As part of the research, Craig undertook a critical review of the current criminal and civil legislation and justice system in the UK and presented some of the findings of this review in a paper at the British Society of Criminology’s annual conference hosted by Surrey University on June 29. His paper ‘British Victims of Modern Slavery: Journeys into Criminal Exploitation and Alternative Interventions’ critiqued the current legal and policy response to the criminal exploitation of children and vulnerable adults, building on his doctoral research and recent work published with Alicia Keys, Simon Green and Beth Derby.

We followed this up with two conference papers in The Netherlands, at the fifth global meeting of the Slavery Past, Present & Future Conference at Webster University, Leiden. We were joined by Professor Simon Green who presented a paper with Craig focusing on child trafficking and criminal exploitation while Alicia and Carole presented early findings from the British Nationals project.

The Final Report

Identifying Pathways to Support British Victims of Modern Slavery towards Safety and Recovery: A Scoping Study  surveyed and interviewed over 50 professionals working with people affected by modern slavery, as well as interviewing seven survivors, to paint a complex picture of systemic barriers creating social and economic vulnerabilities in relation to modern slavery. The lack of awareness amongst services to intervene early and protect British nationals from exploitation was a key feature.

Carole Murphy said, “Our research shows that there’s a huge gap in knowledge about the potential for British nationals to be exploited in modern slavery. This lack of knowledge and understanding results in them not being offered the same support as other people…[British nationals] are commonly failed by the authorities, facing what one respondent in this study referred to as ‘a cycle of closed doors’.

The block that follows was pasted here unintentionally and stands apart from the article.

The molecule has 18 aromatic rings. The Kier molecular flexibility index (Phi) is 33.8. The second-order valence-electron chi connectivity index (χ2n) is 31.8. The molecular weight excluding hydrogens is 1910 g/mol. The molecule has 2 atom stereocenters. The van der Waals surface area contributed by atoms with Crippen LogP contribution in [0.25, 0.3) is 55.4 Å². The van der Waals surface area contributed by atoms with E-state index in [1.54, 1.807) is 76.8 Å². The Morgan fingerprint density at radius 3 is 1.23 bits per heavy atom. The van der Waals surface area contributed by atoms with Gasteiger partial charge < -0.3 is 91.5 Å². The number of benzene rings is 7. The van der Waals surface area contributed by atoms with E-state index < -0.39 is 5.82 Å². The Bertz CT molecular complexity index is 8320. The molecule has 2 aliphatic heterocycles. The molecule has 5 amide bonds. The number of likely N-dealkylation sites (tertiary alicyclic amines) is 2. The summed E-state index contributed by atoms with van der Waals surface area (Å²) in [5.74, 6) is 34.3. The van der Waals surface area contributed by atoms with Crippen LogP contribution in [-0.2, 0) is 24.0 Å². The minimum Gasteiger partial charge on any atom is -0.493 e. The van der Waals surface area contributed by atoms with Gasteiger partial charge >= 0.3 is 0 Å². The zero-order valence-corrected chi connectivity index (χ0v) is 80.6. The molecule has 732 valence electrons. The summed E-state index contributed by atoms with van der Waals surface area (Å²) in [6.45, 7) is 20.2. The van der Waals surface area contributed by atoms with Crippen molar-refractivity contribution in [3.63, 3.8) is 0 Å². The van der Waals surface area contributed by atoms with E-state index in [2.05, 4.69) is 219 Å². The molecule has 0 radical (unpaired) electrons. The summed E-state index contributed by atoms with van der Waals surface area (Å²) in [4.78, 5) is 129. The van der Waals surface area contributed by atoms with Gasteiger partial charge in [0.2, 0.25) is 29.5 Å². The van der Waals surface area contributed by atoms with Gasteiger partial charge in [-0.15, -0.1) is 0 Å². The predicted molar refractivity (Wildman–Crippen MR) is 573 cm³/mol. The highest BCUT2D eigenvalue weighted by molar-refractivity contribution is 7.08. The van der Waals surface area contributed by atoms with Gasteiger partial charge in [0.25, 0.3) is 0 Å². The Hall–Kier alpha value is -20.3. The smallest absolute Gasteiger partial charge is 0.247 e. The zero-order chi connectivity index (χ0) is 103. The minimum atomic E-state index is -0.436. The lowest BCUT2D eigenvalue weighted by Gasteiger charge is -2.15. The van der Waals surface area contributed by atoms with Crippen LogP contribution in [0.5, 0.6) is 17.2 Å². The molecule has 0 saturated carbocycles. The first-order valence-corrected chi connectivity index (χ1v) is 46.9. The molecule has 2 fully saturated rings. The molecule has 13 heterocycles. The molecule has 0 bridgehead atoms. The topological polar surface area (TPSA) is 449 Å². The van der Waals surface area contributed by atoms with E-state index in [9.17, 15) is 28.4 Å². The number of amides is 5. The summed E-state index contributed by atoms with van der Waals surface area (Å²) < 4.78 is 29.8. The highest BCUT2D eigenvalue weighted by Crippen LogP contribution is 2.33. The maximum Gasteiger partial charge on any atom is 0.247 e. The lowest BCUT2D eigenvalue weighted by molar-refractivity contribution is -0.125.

“What sets British citizens affected by modern slavery apart from other potential victims is that they have regularly come into contact with social services, schools and education institutions, mental and physical health professionals even before their exploitation starts. Despite this, agencies that are designed to support them regularly miss opportunities to protect them from being exploited.”

Moving Forward

The report recommends implementing a public health approach to modern slavery to prioritise prevention and early identification of British nationals, including reviewing legislative protections for survivors. At regional and local levels, the report proposes implementing community awareness and resilience programmes and developing multi-agency modern slavery partnerships.

It also advises providing training to frontline professionals likely to encounter potential victims of modern slavery, specifically addressing the experience of modern slavery for British nationals.